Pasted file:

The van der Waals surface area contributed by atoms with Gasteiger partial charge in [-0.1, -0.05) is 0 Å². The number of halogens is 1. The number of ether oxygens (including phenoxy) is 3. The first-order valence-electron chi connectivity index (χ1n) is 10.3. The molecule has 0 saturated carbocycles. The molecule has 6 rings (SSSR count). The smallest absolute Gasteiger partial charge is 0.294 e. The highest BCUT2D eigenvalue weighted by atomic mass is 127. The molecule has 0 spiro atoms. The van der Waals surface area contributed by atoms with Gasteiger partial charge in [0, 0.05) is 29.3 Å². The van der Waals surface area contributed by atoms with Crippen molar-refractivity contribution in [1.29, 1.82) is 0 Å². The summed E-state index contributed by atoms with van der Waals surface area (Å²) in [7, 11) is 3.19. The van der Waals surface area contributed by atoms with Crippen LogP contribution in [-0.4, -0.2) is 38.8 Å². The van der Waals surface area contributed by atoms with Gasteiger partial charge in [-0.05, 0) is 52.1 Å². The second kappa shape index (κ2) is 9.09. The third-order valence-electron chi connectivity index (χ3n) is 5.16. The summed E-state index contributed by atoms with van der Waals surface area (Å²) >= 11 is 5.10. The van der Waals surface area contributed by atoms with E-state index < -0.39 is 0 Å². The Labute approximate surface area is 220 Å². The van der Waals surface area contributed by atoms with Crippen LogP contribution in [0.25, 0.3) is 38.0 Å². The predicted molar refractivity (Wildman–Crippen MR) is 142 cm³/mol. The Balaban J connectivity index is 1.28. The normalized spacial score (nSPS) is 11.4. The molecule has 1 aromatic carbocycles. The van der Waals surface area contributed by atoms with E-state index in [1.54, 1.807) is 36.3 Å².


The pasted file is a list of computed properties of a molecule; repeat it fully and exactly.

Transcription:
The van der Waals surface area contributed by atoms with Gasteiger partial charge in [-0.1, -0.05) is 0 Å². The number of halogens is 1. The number of ether oxygens (including phenoxy) is 3. The first-order valence-electron chi connectivity index (χ1n) is 10.3. The molecule has 0 saturated carbocycles. The molecule has 6 rings (SSSR count). The smallest absolute Gasteiger partial charge is 0.294 e. The highest BCUT2D eigenvalue weighted by atomic mass is 127. The molecule has 0 spiro atoms. The van der Waals surface area contributed by atoms with Gasteiger partial charge in [0, 0.05) is 29.3 Å². The van der Waals surface area contributed by atoms with Crippen molar-refractivity contribution in [1.29, 1.82) is 0 Å². The summed E-state index contributed by atoms with van der Waals surface area (Å²) in [7, 11) is 3.19. The van der Waals surface area contributed by atoms with Crippen LogP contribution in [-0.4, -0.2) is 38.8 Å². The van der Waals surface area contributed by atoms with Gasteiger partial charge in [-0.05, 0) is 52.1 Å². The second kappa shape index (κ2) is 9.09. The third-order valence-electron chi connectivity index (χ3n) is 5.16. The summed E-state index contributed by atoms with van der Waals surface area (Å²) >= 11 is 5.10. The van der Waals surface area contributed by atoms with E-state index < -0.39 is 0 Å². The Labute approximate surface area is 220 Å². The van der Waals surface area contributed by atoms with Crippen LogP contribution in [0.25, 0.3) is 38.0 Å². The predicted molar refractivity (Wildman–Crippen MR) is 142 cm³/mol. The Balaban J connectivity index is 1.28. The normalized spacial score (nSPS) is 11.4. The molecule has 1 aromatic carbocycles. The van der Waals surface area contributed by atoms with E-state index in [1.54, 1.807) is 36.3 Å².